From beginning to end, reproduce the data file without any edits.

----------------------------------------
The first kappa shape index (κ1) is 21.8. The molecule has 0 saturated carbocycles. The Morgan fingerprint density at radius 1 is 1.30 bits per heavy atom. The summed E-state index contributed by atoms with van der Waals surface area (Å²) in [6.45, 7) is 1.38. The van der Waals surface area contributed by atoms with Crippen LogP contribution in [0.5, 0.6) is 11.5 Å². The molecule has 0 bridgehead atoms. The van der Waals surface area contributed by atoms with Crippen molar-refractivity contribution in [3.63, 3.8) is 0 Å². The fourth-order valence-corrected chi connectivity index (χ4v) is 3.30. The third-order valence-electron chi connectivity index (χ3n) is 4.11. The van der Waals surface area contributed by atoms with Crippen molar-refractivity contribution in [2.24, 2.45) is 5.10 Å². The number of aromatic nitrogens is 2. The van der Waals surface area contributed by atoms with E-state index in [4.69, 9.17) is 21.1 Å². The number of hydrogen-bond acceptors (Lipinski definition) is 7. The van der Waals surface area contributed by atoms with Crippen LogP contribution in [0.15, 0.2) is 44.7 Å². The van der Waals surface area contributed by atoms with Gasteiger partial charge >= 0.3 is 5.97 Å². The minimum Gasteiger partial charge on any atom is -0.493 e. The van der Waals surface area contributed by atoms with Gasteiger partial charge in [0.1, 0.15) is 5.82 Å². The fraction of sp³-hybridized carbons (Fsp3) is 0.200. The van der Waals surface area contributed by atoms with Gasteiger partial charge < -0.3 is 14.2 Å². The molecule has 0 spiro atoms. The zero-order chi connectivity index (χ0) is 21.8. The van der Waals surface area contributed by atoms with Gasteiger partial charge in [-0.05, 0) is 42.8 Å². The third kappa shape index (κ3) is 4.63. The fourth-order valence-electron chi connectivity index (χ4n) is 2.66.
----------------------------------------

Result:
The first kappa shape index (κ1) is 21.8. The molecule has 0 saturated carbocycles. The Morgan fingerprint density at radius 1 is 1.30 bits per heavy atom. The summed E-state index contributed by atoms with van der Waals surface area (Å²) in [6.45, 7) is 1.38. The van der Waals surface area contributed by atoms with Crippen LogP contribution in [0.5, 0.6) is 11.5 Å². The molecule has 0 bridgehead atoms. The van der Waals surface area contributed by atoms with Crippen molar-refractivity contribution in [3.63, 3.8) is 0 Å². The fourth-order valence-corrected chi connectivity index (χ4v) is 3.30. The third-order valence-electron chi connectivity index (χ3n) is 4.11. The van der Waals surface area contributed by atoms with Crippen molar-refractivity contribution in [2.24, 2.45) is 5.10 Å². The number of aromatic nitrogens is 2. The van der Waals surface area contributed by atoms with E-state index in [4.69, 9.17) is 21.1 Å². The number of hydrogen-bond acceptors (Lipinski definition) is 7. The van der Waals surface area contributed by atoms with Crippen LogP contribution in [0.15, 0.2) is 44.7 Å². The van der Waals surface area contributed by atoms with Gasteiger partial charge >= 0.3 is 5.97 Å². The minimum Gasteiger partial charge on any atom is -0.493 e. The van der Waals surface area contributed by atoms with Gasteiger partial charge in [0.1, 0.15) is 5.82 Å². The fraction of sp³-hybridized carbons (Fsp3) is 0.200. The van der Waals surface area contributed by atoms with Gasteiger partial charge < -0.3 is 14.2 Å². The molecule has 0 spiro atoms. The zero-order chi connectivity index (χ0) is 21.8. The van der Waals surface area contributed by atoms with Gasteiger partial charge in [-0.05, 0) is 42.8 Å². The third kappa shape index (κ3) is 4.63. The fourth-order valence-electron chi connectivity index (χ4n) is 2.66.